Miles Davis - Dark Magus (Cover Artwork)
Staff Pick

Miles Davis

Dark Magus (1977)


It’s March 30, 1974 and Carnegie Hall is filling up with twenty and thirty something members of the counter culture alongside high-brow jazz fans to see Miles Davis and his band perform. While the older generation hoped to hear tracks from Davis’ cool jazz period, the younger crowd hopes to hear something more akin to the music found on Bitches Brew, released four year prior. It’s safe to say none of them anticipated what they would hear that night, it is even less likely they recognized how far outside of jazz the music captured that night, and later released as Dark Magus, would likely extend.

It had been four years since the death of Jimi Hendrix, The Stooges had released Raw Power a year prior, and Funkadelic was in the middle of a run of classic albums filled with loud, discordant, and funky music. Miles Davis was about to record something, that took in all of that and spit it back out to remind everyone what being born again sounded like. Davis arrived nearly an hour late, walked on stage while the band was still setting up, and began to play without hesitation. The rest of the band would join him. They did this with little to no rehearsal beforehand; the show was an audition for tenor sax player Azar Lawrence and guitarist Dominique Gaumont. What followed was loud organized chaos that always stood on the verge of completely falling apart. Somehow it didn’t.

The freedom of these sessions, which relied heavily on improvisation, can be heard throughout. Most of the rules associated with traditional jazz and improvisation, the circle of fifths for all of you music theory folk out there, were only loosely adhered to. This album was, essentially, musical anarchy. Davis replaced his keyboardist with three guitar players. Davis would stop and start the band at the drop of a hat, and anyone on stage could be asked to step up and fill this space at any given time. Without hesitation almost every member of the band would step up to fill the role they were given.

Even with all of this, one has to wonder what does this have to do with punk rock. It didn’t have much to do with New York punk’s first wave. There’s nothing in the Ramones catalog like this. Five years later though, in response to the new wave scene gaining traction, bands generally called No Wave would come into existence. Some of the bands put under this umbrella, James Chance and The Contortions for example, would combine avant-garde funk, punk, and jazz in a manner that not many had heard at the time. But, all of those elements are on display here on tracks like “Moja” and “Nne”.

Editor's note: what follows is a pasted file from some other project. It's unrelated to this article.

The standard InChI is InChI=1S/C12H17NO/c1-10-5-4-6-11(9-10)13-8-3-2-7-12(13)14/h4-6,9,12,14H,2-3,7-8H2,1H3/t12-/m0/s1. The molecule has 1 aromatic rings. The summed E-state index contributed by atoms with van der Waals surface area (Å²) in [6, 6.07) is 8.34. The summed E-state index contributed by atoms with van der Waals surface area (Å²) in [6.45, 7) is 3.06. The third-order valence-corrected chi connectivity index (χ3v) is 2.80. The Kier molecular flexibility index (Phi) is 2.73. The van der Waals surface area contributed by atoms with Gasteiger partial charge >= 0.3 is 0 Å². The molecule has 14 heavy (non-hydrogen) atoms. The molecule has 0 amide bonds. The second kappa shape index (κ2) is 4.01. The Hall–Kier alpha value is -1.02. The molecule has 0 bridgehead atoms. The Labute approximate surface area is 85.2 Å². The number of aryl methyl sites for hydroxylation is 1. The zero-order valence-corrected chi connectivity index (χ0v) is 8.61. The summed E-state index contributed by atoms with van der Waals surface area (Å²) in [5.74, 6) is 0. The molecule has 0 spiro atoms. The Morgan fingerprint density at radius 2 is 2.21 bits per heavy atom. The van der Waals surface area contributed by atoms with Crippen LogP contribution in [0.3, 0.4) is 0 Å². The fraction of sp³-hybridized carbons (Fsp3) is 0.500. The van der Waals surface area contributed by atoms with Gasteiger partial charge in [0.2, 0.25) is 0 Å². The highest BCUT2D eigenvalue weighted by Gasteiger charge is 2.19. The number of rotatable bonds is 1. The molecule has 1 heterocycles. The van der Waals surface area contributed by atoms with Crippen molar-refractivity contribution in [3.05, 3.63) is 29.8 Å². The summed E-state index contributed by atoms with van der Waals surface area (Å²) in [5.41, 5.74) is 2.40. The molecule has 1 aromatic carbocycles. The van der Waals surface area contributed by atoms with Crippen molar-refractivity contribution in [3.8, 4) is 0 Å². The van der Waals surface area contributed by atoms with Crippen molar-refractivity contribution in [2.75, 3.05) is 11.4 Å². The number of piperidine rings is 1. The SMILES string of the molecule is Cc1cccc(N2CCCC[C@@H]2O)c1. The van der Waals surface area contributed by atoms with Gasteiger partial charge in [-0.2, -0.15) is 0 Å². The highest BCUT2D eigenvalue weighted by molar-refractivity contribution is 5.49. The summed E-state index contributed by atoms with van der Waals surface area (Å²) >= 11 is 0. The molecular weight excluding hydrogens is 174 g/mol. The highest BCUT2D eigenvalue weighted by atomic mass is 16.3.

I would even go so far as to say what gets labeled as punk-jazz wouldn’t exist without this album. John Zorn’s career, likely, was influenced but this period of Davis’ career; if not this album specifically. It’s unlikely he would elements of grindcore present on Naked City without this. One can listen to the drum of Al Foster on this album and hear things that wouldn’t be out of place on recording by Dillinger Escape Plan, The Locust, or The Blood Brothers.

This isn’t an album that every punk fan is going to love or even enjoy. But, if you’ve ever found yourself diving into bands that incorporate elements of avant-garde noise, funk, or jazz into their sound this is an album for you. If you’re a fan of musicians who are aware of the expectations their audience have for them and say fuck that tonight you’re getting a rebirth live on stage, this album is for you. This is an album that was released, briefly, in Japan in 1977 (on Columbia's CBS International imprint). It would be another twenty years before the album would see a proper US release. And even now, closing in on half a century later, this album still sounds more innovative than some of the jazz, noise, funk, and perhaps even punk bands who emulate its sounds, perhaps without even knowing.